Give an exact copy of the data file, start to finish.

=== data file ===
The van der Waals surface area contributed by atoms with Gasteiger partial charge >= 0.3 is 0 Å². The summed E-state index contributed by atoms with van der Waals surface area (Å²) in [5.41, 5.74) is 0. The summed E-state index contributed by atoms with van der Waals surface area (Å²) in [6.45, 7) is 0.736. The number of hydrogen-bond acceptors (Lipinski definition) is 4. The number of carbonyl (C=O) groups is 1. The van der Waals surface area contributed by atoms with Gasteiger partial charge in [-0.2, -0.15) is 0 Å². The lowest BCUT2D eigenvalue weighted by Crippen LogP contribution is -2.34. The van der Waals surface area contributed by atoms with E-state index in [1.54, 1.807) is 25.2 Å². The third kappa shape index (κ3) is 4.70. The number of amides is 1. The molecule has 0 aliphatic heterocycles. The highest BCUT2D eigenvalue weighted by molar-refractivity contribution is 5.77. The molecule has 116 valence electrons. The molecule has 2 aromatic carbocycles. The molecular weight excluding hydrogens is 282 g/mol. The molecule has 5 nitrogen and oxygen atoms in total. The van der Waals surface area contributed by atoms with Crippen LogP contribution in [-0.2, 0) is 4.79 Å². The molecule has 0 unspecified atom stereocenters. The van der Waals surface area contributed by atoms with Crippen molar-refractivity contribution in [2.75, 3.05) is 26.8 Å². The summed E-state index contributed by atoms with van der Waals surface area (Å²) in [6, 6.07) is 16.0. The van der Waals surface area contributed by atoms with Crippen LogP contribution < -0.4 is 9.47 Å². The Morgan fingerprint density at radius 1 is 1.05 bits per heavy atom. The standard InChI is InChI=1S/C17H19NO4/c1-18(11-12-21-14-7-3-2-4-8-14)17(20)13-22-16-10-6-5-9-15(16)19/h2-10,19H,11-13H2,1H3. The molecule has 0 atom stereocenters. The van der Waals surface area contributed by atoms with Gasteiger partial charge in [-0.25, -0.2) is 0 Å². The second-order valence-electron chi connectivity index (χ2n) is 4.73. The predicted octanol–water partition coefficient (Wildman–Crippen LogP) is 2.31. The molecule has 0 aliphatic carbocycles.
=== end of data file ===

The van der Waals surface area contributed by atoms with Gasteiger partial charge >= 0.3 is 0 Å². The summed E-state index contributed by atoms with van der Waals surface area (Å²) in [5.41, 5.74) is 0. The summed E-state index contributed by atoms with van der Waals surface area (Å²) in [6.45, 7) is 0.736. The number of hydrogen-bond acceptors (Lipinski definition) is 4. The number of carbonyl (C=O) groups is 1. The van der Waals surface area contributed by atoms with Gasteiger partial charge in [-0.2, -0.15) is 0 Å². The lowest BCUT2D eigenvalue weighted by Crippen LogP contribution is -2.34. The van der Waals surface area contributed by atoms with E-state index in [1.54, 1.807) is 25.2 Å². The third kappa shape index (κ3) is 4.70. The number of amides is 1. The molecule has 0 aliphatic heterocycles. The highest BCUT2D eigenvalue weighted by molar-refractivity contribution is 5.77. The molecule has 116 valence electrons. The molecule has 2 aromatic carbocycles. The molecular weight excluding hydrogens is 282 g/mol. The molecule has 5 nitrogen and oxygen atoms in total. The van der Waals surface area contributed by atoms with Crippen LogP contribution in [-0.2, 0) is 4.79 Å². The molecule has 0 unspecified atom stereocenters. The van der Waals surface area contributed by atoms with Crippen molar-refractivity contribution in [2.75, 3.05) is 26.8 Å². The summed E-state index contributed by atoms with van der Waals surface area (Å²) in [6, 6.07) is 16.0. The van der Waals surface area contributed by atoms with Crippen LogP contribution < -0.4 is 9.47 Å². The Morgan fingerprint density at radius 1 is 1.05 bits per heavy atom. The standard InChI is InChI=1S/C17H19NO4/c1-18(11-12-21-14-7-3-2-4-8-14)17(20)13-22-16-10-6-5-9-15(16)19/h2-10,19H,11-13H2,1H3. The molecule has 0 atom stereocenters. The van der Waals surface area contributed by atoms with Gasteiger partial charge in [-0.25, -0.2) is 0 Å². The second-order valence-electron chi connectivity index (χ2n) is 4.73. The predicted octanol–water partition coefficient (Wildman–Crippen LogP) is 2.31. The molecule has 0 aliphatic carbocycles.